The Neo-Victorians: Contemporary Artists Revive Gilded-Age Glamour
Decadence is often alluring in its exuberance, but it can also be sinister and subversive in its indulgence. The Neo-Victorians explores a resurgence of interest over the last decade in ornamental lushness that conceals pointed social commentary beneath a seductive surface technique.
There is no coherent “Neo-Victorian” movement—no manifesto or single guiding principle subscribed to by each of these artists. Rather, the exhibition highlights a wide range of artists’ engagement with the aesthetics of the nineteenth century, which they have shaped, molded, and transformed to reflect today’s concerns, commenting on gender roles and societal tensions under the guise of the overt beauty.
The exhibition looks at these works through three broad thematic groupings: the artist as naturalist, the artist as purveyor of the fantastical, and the artist as explorer of domesticity. Some of the artists featured in the exhibition focus on just one of these themes, while others intersect with recurring motifs layered within these broad ideas.Read more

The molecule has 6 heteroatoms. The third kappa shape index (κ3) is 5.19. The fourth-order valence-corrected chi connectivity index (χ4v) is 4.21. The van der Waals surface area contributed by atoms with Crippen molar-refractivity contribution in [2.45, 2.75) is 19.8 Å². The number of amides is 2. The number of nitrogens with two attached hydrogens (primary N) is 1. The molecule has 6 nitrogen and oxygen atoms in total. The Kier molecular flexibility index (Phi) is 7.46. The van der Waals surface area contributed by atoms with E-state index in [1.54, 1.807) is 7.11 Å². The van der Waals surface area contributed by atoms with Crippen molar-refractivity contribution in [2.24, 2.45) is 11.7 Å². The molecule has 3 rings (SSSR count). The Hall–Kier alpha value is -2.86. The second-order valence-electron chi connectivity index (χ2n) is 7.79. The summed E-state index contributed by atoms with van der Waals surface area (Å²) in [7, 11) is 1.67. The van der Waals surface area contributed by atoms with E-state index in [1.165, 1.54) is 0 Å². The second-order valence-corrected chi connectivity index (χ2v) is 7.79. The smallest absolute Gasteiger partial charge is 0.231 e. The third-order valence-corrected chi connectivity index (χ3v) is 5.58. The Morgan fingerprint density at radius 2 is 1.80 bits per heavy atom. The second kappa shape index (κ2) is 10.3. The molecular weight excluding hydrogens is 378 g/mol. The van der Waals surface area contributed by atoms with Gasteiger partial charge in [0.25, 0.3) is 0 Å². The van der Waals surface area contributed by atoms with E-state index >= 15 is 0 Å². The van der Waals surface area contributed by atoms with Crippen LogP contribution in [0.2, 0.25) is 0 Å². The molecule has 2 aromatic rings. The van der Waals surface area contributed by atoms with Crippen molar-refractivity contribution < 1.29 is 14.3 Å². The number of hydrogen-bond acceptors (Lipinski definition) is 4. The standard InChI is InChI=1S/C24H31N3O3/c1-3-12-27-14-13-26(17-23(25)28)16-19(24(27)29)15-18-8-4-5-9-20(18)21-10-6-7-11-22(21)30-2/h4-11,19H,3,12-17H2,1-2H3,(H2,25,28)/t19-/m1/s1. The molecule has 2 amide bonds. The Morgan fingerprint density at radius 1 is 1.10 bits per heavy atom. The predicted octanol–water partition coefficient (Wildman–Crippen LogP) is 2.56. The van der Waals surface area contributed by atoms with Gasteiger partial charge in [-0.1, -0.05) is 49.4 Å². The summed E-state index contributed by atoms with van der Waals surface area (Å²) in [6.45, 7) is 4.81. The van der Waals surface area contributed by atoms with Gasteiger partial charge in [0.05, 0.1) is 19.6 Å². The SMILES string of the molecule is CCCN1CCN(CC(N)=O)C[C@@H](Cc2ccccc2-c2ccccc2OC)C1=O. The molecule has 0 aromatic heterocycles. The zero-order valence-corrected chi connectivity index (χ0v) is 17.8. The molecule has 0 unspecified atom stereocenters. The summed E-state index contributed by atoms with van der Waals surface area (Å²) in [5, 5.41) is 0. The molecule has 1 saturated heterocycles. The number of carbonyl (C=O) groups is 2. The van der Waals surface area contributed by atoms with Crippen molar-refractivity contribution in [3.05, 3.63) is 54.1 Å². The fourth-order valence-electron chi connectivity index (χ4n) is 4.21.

Artists in the exhibition include: Troy Abbott, Jennifer Angus, Joan Bankemper, Nancy Blum, Ebony Bolt, Laurent Chehere, Alison Collins, Camille Eskell, Lisa A. Frank, Kirsten Hassenfeld, Dan Hillier, Marilyn Holsing, Patrick Jacobs, Pat Lasch, Catherine Latson, Zachari Logan, Davy and Kristin McGuire, Chet Morrison, Donna Sharrett, Deborah Simon, Nick Simpson, and Darren Waterston.
Each of the artists in The Neo-Victorians rejects the notion of industrial mass production, instead visibly emphasizing and reveling in elaborate construction, a surfeit of detailed design, and a visceral appeal to the senses. The artists on view conjure a staggering array of possible approaches to the subject matter, using a wide variety of materials designed to engage the eye.
The Neo-Victorians will encourage audiences both familiar and unfamiliar with the Gilded Age—on view in the Hudson River Museum’s historic home Glenview—to look at the growing group of contemporary artists imbued with a “Victorian aesthetic” and recognize how visual influences of the past continue to shape art in the present day.
The exhibition is supported in part by the Myra Camille Holland Foundation and Courtyard Yonkers Westchester County.
Curated by Bartholomew F. Bland, Executive Director of the Lehman College Art Gallery, City University of New York.
The Neo-Victorians programs are supported in part by a generous grant from Wells Fargo.
The Teaching Artist-in-Residence for The Neo-Victorians: Contemporary Artists Revive Gilded-Age Glamour is Ebony Bolt. Learn more about the Residency Program here.